I got home to Da’Burgh late Thursday night, but as familiar as life is here, I am not the same person who flew to Minnesota July 18. I’ve spent the last three days trying to figure out what’s different, and what I’ve concluded so far is that it’s crucial I take care of myself as much as I take care of others, no matter how against the grain it feels. Because when we allow others to take care of us and show their love and concern – when we are truly open to absorbing it and feeling it in our bones – only then can we understand what it’s like to walk in the shoes of those we love and care for.
|Marty, me, Matthew; March 2011|
My trip home began when my brother Matthew picked me up at brother Marty’s. Matthew made a wise crack about the weight of my suitcase. Marty laughed and said something about how I’d redecorated his bathroom with all my stuff for two weeks.
“Hey,” I reminded him. “Your bathroom never smelled so good!”
Then came my tears and the “I’ll miss you/I love you/I’ll call you/I’ll be back if you need me”s. He hugged me and shed a few tears, too, then Matthew poured me in his truck and told Marty, “Don’t worry. She’ll be back. Her and her big suitcase.”
|Colton and me; a few weeks ago|
I texted my friend Colton, who was picking me up at the airport: “I don’t like your weather out there. Are you meeting me at baggage claim or picking me up curbside?” Colton: “It’s a bit crazy at the moment, but will be gone when you are near. Get on that plane, babe. I’ll meet you as you come out of security.”
Sure enough, I got off the train from the gates and Colton was there holding a sign with my name on it. I laughed and threw my arms around him and cried. I’d missed him. I’d missed my kids. I’d missed my grandkids. I’d missed my life. I didn’t realize how much until I saw Colton’s sign and the big grin on his face. I didn’t have a lot of time for introspection while I was in Minnesota, you know?
When I arrived in Pittsburgh, I was wiped out, tired, worried, and needed someone to take care of me. That hardly ever happens. I mean, I can take care of myself no matter what, right? But you know what? Sometimes surrender is the best option.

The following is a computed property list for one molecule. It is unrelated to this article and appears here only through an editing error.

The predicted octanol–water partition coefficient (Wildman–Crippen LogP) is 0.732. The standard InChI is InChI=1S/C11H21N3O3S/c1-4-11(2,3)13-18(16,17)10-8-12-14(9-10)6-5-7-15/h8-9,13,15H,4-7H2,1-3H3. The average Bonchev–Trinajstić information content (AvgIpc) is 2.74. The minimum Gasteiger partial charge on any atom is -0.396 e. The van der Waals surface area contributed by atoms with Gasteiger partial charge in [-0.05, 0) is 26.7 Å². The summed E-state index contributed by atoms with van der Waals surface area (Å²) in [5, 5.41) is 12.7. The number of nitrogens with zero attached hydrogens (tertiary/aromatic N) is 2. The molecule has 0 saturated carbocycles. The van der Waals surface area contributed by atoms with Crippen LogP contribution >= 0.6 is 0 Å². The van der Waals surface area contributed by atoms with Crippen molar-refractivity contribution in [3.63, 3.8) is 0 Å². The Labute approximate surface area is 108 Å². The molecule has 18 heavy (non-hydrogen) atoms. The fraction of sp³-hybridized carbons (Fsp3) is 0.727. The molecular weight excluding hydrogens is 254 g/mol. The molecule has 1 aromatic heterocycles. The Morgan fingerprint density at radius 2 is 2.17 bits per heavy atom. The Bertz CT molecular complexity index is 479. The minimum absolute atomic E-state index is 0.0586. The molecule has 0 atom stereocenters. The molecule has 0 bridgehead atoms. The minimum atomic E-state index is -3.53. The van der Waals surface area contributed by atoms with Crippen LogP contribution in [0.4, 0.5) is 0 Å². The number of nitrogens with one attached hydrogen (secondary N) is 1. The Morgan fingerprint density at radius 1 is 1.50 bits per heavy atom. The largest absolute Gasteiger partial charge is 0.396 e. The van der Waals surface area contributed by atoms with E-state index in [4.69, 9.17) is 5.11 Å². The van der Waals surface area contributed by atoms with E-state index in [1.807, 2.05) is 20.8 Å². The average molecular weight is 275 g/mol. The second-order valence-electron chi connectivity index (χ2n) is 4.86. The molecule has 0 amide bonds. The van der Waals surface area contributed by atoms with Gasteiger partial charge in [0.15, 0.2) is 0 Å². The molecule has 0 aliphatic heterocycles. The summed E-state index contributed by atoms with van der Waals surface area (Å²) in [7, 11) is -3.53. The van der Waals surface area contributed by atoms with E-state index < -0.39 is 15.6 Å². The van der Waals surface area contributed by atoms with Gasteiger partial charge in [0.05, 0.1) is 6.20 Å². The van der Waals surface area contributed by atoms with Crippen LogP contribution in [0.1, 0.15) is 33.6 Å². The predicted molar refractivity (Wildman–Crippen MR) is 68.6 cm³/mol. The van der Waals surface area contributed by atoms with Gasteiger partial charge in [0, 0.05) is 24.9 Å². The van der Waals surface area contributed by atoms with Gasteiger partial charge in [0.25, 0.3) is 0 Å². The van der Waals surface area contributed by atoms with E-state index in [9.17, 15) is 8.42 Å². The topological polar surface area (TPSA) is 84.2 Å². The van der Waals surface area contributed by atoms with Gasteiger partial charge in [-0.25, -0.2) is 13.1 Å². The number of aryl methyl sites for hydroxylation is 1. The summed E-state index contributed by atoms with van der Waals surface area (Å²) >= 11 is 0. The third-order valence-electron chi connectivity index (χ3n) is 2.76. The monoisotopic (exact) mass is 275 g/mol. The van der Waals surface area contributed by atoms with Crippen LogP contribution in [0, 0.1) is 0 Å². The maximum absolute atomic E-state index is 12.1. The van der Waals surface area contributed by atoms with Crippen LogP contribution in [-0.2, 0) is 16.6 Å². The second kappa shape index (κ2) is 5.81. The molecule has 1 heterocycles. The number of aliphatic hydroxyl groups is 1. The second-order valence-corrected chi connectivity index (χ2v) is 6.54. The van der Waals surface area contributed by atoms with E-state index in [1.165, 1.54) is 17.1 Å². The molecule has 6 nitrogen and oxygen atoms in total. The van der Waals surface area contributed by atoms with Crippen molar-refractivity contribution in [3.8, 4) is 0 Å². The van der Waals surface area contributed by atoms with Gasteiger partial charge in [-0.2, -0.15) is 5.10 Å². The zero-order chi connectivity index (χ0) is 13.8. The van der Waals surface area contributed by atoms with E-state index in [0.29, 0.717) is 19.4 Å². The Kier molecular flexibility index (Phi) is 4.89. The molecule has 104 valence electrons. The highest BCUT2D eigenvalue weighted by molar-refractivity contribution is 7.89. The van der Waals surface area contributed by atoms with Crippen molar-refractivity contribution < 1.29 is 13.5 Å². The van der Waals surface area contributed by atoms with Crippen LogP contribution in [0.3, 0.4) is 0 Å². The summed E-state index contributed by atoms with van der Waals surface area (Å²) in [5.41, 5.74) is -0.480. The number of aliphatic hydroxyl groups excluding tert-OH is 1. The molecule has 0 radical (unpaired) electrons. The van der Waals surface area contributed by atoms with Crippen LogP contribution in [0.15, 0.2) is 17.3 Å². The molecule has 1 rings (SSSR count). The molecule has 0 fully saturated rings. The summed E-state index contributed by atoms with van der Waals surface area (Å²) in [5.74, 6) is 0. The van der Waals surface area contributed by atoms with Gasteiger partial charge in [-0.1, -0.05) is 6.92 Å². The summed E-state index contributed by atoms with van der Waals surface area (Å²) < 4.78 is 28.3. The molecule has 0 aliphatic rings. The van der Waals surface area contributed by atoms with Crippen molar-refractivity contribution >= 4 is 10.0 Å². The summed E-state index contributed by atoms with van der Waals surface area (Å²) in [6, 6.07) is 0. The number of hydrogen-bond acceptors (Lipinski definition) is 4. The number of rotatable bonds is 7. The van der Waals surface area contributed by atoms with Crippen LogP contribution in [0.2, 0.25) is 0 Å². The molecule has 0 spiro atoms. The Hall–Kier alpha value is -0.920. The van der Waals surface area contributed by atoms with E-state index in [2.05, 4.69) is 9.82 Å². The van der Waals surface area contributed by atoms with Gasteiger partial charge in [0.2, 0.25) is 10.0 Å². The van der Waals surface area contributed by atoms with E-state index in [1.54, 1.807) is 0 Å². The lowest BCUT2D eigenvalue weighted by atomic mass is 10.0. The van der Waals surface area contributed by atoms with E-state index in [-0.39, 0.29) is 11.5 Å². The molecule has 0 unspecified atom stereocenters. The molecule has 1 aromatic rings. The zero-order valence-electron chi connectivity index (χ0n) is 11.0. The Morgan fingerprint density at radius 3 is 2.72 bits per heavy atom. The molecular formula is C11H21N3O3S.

Colton took my computer bag and we went to baggage claim. He grabbed my suitcase off the carousel with only a small “Ugh” and we walked out of the airport and to the parking lot. He opened the car door, handed me flowers and chocolate, gave me a kiss, and said, “Welcome home.”
When I got home, this was on my front door:
Cassie had taped drawings from the kids all over my apartment, and she left me a note:
Except for condiments, my refrigerator was bare. Cassie knew I’d need something to eat for breakfast, so she brought me 3 eggs, a half a bag of spinach and an apple. My plan had been almonds and canned carrots, but her breakfast was much better.
The next day I went to see the grandbabies. They are young – 3½, 2 and 5 months – so I worried they’d forgotten me or wouldn’t be excited to see me again. I walked in the door, expecting them to look at me like, “Um…I know you from somewhere,” but no. Luca yelled, “Grammy!” as always. I picked him up and kissed his mass of blond hair and he giggled his Luca giggle.
Claire walked up to me in her shy way and looked up at me. Her big brown eyes were so full of love. I put my hands under her arms and told her to jump. She wrapped her legs around my waist and her arms around my neck and she whispered, “I missed you, Grammy. I love you so much.” Oh…you KNOW I cried.
Miss Mae was in her seat attached to her play table and she gave me a smile as wide as the Allegheny River. Yes, I know she smiles at darn near everyone, but I like to think she remembered her old Grammy just fine.
If we all loved ourselves the way the people closest to us love us – if we treated ourselves with the same kind of innate care that others express through flowers, chocolate, notes and great big hugs – imagine how much easier it would be to make our own health goals a priority?
I’ve not been the best Weight Watcher or exerciser the last two weeks. OK…months. I’ve put myself on the back burner and my body is paying the price. No more. After such a perfect homecoming, I know I need to get back to giving my body the same kind of love and attention I did when I started this journey 6½ years ago.
It’s easy to lose ourselves when we’re caring for our families and jobs. We put ourselves on hold, saying “one day” we’ll have the time to make ourselves a priority. Marty told me that he had a hard time accepting help when he first had his seizure. Then he realized he had to allow others the same kind of joy he experienced when he helped people. He also said this experience has shown him humility.
“Humility: the quality or condition of being humble; modest opinion or estimate of one’s own importance, rank, etc.”
We’re not so important that we can’t find a way to take care of ourselves as much as we take care of ers. When I put myself on the back burner, I can’t give my best attention to the people I love. It seems counterintuitive, I know, but taking care of ourselves is the best way we can take care of others. Like MizFit reminded me, you have to first put on your own oxygen mask on the plane before you can help others.
I’ve got my oxygen mask on. Do you?